Canadian Manufacturing

84% of Canadian companies have positive outlook: CIBC poll

by The Canadian Press   

Canadian Manufacturing
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Despite the optimism, just a third are planning expansion even though the majority hold cash reserves

TORONTO—The majority of Canadian business owners recently polled say they are optimistic about the future, but have no plans on growing their businesses.

The CIBC survey of 800 owners and managers found that 84 per cent have a positive outlook for their businesses, while about 44 per cent say their financial standing is better today than it was a year ago.

Yet despite the optimism, only about a third (37 per cent) are counting on expanding their businesses in the next three years.

A majority (79 per cent) of those polled also say they are sitting on cash reserves, with 40 per cent saying they’re not earning any interest on this cash.


But of those who do plan on expansion, 60 per cent say they won’t be using cash reserves. Instead, they’ll use credit cards, loans or money out of their own pocket to fund their company’s growth.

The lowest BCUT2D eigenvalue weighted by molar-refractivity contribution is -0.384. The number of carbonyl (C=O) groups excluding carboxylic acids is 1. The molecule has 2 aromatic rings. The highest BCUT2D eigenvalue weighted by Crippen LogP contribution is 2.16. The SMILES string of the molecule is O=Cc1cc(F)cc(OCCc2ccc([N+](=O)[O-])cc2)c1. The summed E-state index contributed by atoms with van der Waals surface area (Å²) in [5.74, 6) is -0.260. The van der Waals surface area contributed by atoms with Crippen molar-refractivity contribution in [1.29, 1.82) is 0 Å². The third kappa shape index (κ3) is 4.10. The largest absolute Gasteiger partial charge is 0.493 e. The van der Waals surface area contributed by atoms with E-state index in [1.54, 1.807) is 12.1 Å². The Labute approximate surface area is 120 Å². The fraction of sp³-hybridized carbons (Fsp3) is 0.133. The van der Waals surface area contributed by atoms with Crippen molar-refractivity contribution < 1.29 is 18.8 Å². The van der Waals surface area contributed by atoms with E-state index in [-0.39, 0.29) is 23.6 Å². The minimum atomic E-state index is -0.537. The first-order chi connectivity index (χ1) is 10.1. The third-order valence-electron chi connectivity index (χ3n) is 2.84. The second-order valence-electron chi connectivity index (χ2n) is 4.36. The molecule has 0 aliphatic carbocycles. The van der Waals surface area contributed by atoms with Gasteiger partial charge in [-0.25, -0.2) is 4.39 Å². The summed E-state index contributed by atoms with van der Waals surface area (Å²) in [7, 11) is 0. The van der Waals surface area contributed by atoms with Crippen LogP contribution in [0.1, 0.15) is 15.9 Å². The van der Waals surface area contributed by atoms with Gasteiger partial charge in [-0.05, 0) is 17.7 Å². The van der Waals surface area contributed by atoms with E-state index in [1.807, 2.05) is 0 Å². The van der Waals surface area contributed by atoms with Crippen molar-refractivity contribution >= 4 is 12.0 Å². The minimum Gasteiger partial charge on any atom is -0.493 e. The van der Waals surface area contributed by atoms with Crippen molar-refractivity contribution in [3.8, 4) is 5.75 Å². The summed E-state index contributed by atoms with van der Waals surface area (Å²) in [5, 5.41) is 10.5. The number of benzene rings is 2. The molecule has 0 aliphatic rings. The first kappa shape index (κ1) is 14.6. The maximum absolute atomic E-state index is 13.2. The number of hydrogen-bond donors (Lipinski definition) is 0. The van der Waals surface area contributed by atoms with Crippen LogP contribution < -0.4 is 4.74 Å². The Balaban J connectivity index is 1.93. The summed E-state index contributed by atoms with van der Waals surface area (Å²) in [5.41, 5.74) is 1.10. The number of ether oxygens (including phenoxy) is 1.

Shelley Swanlund, vice-president of business banking and the head of small business at CIBC, says business owners should not see their cash reserves as a “rainy day” fund to be used for emergencies, but instead, a fund to help expand their businesses.

The poll was conducted by Leger online from Sept. 15 to 19. The polling industry’s professional body, the Marketing Research and Intelligence Association, says online surveys cannot be assigned a margin of error as they are not a random sample and therefore are not necessarily representative of the whole population.

“While many businesses do have cash on hand, most tend to see it as a rainy day fund they can access in the event they have a slower month with their cash flow or have an unforeseen emergency,” said Swanlund.

“But this effectively leaves these funds on the sidelines rather than supporting the business. As a result, many business owners turn to their personal finances to fund expansion plans, which may limit the capital they have available.”


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